Anyway, I’ll share this one with you. I plan on collecting all the song lyrics I’ve written and make it into a book, a song lyric book. Perhaps one day they can be made into actual songs for the world to hear, who knows?

Piece by Piece

Piece by piece

I’ll take apart the memory

Make sure it dissipates away

Little by little

I’ll soon forget the melody

Of us swaying to an inner music

Day by day

It’ll slowly start to fade away

Empty echoes of a happy time

I will never see the good you saw in me

I will always see the flaws you saw in me

I will never know why you chose to love me

But I will never forget why you began to hate me

I can never stop this from eating away at me

You could always tell what was bothering me

Now I find myself without the anchor to my lifeboat

So I find myself drifting along without a cause

Piece by piece

I’ll take apart the memory

Make sure it dissipates away

Little by little

I’ll soon forget the melody

Of us swaying to an inner music

Day by day

It’ll slowly start to fade away

Empty echoes of a happy time

I can see where it went wrong

Your fault and mine combined

A broken record, darkened song

Charging on, a love denied

I will never see the good you saw in me

I will always see the flaws you saw in me

I will never know why you chose to love me

But I will never forget why you began to hate me

Piece by piece

I’ll take apart the memory

Make sure it dissipates away

Little by little

I’ll soon forget the melody

Of us swaying to an inner music

Day by day

It’ll slowly start to fade away

Empty echoes of a happy time

So, there’s one of the many song lyrics I’ve written. Let me know what you think. :)


Filed under writing

Be Thankful, You Ungrateful…: Chelsea Bolt


In a matter of days, most of us will be in a car travelling to Grandma’s, or worse, mother-in-law’s house to gobble up some turkey. Deep fried, baked, or tofu, there is bound to be a turkey there. Wouldn’t it be a strange American Thanksgiving tradition if we agreed with Benjamin Franklin on making the national symbol a turkey? Would we… no, too far. Bald eagles are majestic. Good call, Founding Fathers.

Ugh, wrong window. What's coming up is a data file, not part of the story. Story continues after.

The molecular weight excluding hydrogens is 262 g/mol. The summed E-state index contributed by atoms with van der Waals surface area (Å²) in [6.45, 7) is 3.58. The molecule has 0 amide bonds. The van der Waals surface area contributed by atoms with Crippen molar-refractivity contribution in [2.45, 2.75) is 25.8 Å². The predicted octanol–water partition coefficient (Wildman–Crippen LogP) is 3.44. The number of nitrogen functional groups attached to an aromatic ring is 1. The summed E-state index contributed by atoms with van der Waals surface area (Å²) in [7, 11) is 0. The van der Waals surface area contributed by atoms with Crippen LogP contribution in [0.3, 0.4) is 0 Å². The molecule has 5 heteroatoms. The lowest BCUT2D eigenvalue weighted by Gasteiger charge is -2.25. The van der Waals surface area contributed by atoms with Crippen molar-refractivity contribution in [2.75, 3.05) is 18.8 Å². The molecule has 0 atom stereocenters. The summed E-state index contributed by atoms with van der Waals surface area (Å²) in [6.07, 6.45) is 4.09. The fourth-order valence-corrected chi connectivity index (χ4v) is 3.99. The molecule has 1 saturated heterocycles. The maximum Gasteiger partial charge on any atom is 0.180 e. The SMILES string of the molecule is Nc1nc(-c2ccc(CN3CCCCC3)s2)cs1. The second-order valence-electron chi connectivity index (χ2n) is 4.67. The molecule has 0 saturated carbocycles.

Let’s take a moment to think about what Thanksgiving means. It is a classic American tale that chronicles the trials of the pilgrims that travelled across the Atlantic to the New World. This was the land that promised a better life; a utopia. Little did they know that the New World would present such challenges with the weather, sickness, and their lack of survival skills. Thankfully, the Native Americans in the Plymouth Rock area were willing to assist and teach the newcomers all about their world. This peaceful and symbiotic relationship allowed for the first Thanksgiving to take place. People from different worlds were able to come together and work towards a brighter future.

Take this holiday to be thankful. Do not be ungrateful. We are blessed. Look around and appreciate all that you have rather than wishing you had more. The world can be a dark and dreary place, but if we open up our hearts and try to help others out, even if we don’t see eye to eye on every single detail, it can make a difference. Make someone laugh, be a shoulder to cry on, offer some of your time, because at the end of the day, it is not about what you have, but about what you offered.

Chelsea Bolt is a Indigo Sea Press author of the young adult novel Moonshine. For more information check out these sites:

1 Comment

Filed under writing


I admit I spend a certain amount of time every day scrolling through social media sites, some days more than others. While I scroll I see countless pictures/videos of cats, dogs and various other creatures. I see occasional personal or family pictures, some helpful recipes or craft tricks, and way too many political updates or satires.

Every once in a while I will come across something which makes me shake my head in wonder or disgust. It never ceases to amaze me the amount of time some people have on their hands and how they like to waste it. The latest useless controversy is the Starbucks saga. The huge coffee chain has removed their snowflakes and snowmen from their coffee cups! It’s been heralded as a disgrace and decidedly anti-Christmas.